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Access Type

Open Access Thesis

Document Type


Degree Program

Civil Engineering

Degree Type

Master of Science in Civil Engineering (M.S.C.E.)

Year Degree Awarded


Month Degree Awarded



Transportation networks are critical to the function of modern society but they are vulnerable to extreme events such as earthquakes. Damaged bridges can cost millions of dollars to repair and congestion and detours due to bridge closures leads to indirect costs that are even greater than the cost of repair of damaged bridges. A resilient network however should be able to limit the damage caused by earthquakes and recover in a timely fashion. Resilience of networks has been studying in length from a conceptual standpoint but as quantitative measure, the field has been lacking. This study sets forth to quantify resilience based on a set of performance measures and mapping them to the four properties of resilience: robustness, redundancy, resourcefulness and rapidity. The thesis ties in concepts from risk analysis that helps determine expected damage levels and connects those concepts to a resilience framework to better understand how a network responds and recovers after an earthquake. Also explored are methods to decrease repair time in order to limit the indirect costs due to network downtime as well as an overview of pre-event methods of improving resilience with a novel method of selecting bridges for retrofit while minimizing direct and indirect losses.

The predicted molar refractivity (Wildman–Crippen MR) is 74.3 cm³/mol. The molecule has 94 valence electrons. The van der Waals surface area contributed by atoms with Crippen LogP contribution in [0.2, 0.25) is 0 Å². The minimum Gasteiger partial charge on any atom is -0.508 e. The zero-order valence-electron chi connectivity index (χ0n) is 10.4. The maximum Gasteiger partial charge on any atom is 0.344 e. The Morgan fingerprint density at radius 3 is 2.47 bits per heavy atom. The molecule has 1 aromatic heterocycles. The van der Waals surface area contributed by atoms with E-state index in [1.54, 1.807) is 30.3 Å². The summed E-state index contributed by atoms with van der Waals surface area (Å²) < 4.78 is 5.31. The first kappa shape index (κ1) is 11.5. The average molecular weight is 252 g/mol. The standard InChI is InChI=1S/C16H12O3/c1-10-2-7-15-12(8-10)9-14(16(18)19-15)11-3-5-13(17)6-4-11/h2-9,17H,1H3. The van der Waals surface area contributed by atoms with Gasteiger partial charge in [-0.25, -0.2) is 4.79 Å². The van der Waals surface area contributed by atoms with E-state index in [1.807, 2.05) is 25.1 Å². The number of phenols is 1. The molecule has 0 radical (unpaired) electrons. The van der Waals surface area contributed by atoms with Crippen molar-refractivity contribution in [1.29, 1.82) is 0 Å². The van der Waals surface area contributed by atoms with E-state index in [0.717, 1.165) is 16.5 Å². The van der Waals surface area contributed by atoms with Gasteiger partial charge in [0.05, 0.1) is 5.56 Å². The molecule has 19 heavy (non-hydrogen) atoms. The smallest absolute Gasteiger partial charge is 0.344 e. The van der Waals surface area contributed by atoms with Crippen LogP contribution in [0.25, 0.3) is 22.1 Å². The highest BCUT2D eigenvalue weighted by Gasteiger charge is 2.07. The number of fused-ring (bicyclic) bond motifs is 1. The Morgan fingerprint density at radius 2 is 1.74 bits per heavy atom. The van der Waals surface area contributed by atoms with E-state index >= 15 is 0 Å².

First Advisor

Alice Alipour

Second Advisor

Behrouz Shafei

Third Advisor

John Collura